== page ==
The Alberta government has contributed $3 million in funding for the Regina-based International CCS Knowledge Centre to develop and share best practices from Canadian carbon capture and storage (CCS) projects for the rest of the country and the world.
The funds will support the world’s first open-source repository of CCS knowledge to “share knowledge globally to help build a greener future,” its president and CEO James Millar said in an interview with SustainableBiz.
With growing interest in CCS from governments and industries, the centre will offer information and resources to help interested parties minimize risk and gain approvals for their projects by learning from the successes and failures of past Canadian CCS projects.
“We look at it as a real opportunity to share knowledge, because if you’re sharing knowledge, you’re helping others that are going to build future projects,” Millar explained.
How the centre was formed
The non-profit was jointly founded in 2016 by Australian mining giant BHP Group Limited and Canadian Crown corporation SaskPower. It was formed after the start of the Boundary Dam Power Station carbon-capture facility near Estevan, Sask., the world’s first power plant to use CCS.
BHP, Millar said, felt it would be beneficial to learn from the development of the $900-million CCS facility, which was completed two months over schedule and four per cent over budget. This made it a successful engineering feat, he said.
The International CCS Knowledge Centre’s website features resources like documents, videos, fact sheets, papers and abstracts regarding CCS.
It began to help heavy-emitting industries interested in CCS over the past two years, such as cement, fertilizers, mining and power generation.
Sharing best practices with a knowledge hub
With the $3 million seed funding, the centre will develop a business and implementation plan for the knowledge hub, how it will operate and how it plans to deliver the information. The first task will be to hire someone to develop a business plan, and based on the plan, ensure it has the appropriate support to get the hub running, Millar said.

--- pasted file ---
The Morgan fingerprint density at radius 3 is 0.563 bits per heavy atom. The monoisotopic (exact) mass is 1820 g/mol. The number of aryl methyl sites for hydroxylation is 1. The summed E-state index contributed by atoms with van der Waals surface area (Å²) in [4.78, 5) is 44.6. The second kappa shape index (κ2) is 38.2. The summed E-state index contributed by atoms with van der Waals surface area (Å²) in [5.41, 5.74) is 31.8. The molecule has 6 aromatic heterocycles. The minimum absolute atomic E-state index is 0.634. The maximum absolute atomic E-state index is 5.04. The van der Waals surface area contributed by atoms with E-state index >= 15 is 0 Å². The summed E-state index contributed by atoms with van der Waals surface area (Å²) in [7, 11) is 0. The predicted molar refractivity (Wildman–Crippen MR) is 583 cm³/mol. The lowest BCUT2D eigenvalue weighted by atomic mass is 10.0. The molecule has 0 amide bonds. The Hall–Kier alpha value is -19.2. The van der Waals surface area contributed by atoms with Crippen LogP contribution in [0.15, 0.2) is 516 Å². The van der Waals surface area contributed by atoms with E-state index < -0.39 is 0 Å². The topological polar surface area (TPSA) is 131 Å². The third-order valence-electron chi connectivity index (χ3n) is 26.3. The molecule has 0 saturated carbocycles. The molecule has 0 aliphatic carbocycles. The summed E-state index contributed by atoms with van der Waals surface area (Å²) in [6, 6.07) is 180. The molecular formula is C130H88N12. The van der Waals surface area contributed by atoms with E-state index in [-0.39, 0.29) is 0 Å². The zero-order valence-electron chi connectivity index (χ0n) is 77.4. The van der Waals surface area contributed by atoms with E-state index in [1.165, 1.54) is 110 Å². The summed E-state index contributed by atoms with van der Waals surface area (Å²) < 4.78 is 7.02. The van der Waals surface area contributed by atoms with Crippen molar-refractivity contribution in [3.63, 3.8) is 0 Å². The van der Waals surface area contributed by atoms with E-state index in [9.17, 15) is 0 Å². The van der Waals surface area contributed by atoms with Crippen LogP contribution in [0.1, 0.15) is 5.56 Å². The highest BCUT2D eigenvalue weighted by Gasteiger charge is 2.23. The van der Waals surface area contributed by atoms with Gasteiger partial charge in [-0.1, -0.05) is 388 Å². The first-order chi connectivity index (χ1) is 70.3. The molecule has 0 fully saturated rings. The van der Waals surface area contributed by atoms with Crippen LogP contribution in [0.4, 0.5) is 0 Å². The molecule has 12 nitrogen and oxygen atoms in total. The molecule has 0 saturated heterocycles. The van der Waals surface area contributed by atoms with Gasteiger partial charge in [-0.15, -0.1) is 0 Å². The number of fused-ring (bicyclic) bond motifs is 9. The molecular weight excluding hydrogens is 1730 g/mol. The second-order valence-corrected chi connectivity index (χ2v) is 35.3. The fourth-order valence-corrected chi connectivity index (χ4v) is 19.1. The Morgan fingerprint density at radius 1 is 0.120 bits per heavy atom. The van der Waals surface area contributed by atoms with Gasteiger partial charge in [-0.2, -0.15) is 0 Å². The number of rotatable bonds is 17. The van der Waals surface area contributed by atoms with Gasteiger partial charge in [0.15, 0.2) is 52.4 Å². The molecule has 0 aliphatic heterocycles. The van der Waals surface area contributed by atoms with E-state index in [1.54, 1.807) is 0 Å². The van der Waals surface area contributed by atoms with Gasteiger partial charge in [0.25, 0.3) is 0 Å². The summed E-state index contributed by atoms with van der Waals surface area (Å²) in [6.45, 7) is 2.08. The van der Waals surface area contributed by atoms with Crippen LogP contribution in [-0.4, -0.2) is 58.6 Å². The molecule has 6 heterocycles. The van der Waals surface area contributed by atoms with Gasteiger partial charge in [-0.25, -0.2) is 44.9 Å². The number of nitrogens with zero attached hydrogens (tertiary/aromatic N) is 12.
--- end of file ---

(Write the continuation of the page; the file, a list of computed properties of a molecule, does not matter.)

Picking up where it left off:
The impetus for the national knowledge hub originated from talks between the CCS industry, the Canadian government and the provincial governments of Alberta and Saskatchewan.
Companies with $250 million or more in CCS expenses that tap into the relevant investment tax credit are required to share knowledge about their CCS facility operations on the Natural Resources Canada website via annual reports. But industry figures were not satisfied with such a format.
“We said, with the greatest respect, putting a report on a website is not true knowledge sharing,” Millar recounted. They sought the opportunity to ask questions and engage in a back-and-forth conversation over one to two days.
He said the centre meets that industry demand by curating the knowledge in the hub and working with companies that have CCS projects in place, or are developing them.
“It all comes down to if you can lower risk, reduce costs and improve performance, let’s learn from those who have done it. And it’s not just about positive learnings, it’s the warts, it’s the negative learnings.”
By having a conversation about how CCS projects were executed and allowing teams to visit CCS facilities, companies can learn what worked well and what did not for project planning, Millar said. De-risking the CCS project will help boards of directors and senior management teams green light these types of expensive projects.
More recently, Millar said the centre assisted with the Alberta-based Heidelberg Cement’s feasibility study for its impending CCS project, which will be the first in world to produce emissions-free cement.
The centre has also supported overseas power facilities with CCS applications, such as the VPI Immingham project in the U.K.
Accelerating CCS in Canada and the world
The Canadian government has set out to capture 15 million tonnes of carbon per year, almost four-times the current total of four million tonnes per year.
Fossil fuels will remain a part of the world’s energy and industry systems, Millar said, and CCS will be crucial to decarbonize heavy-emitting industries like cement and steel that often don't get the same attention as oil and gas. He referenced research from the Intergovernmental Panel on Climate Change and the International Energy Agency to point out its value in attaining national climate targets.
“It’s better to bail with what some would call a rusty bucket in a boat,” Millar said, “than sit in the boat and continue to debate about the perfect solution.”
With more funding pouring into CCS from Canada’s investment tax credits, the U.S. Inflation Reduction Act, the U.K.’s £20 billion investment, and Australia and Germany showing interest, Millar hopes the knowledge hub will help not only Canada, but the world.
“We should be supportive. It’s every tool in the toolbox. It’s not an either-or of renewables versus CCS. It’s, ‘let’s do everything we can to keep those emissions from going into the atmosphere.’ ”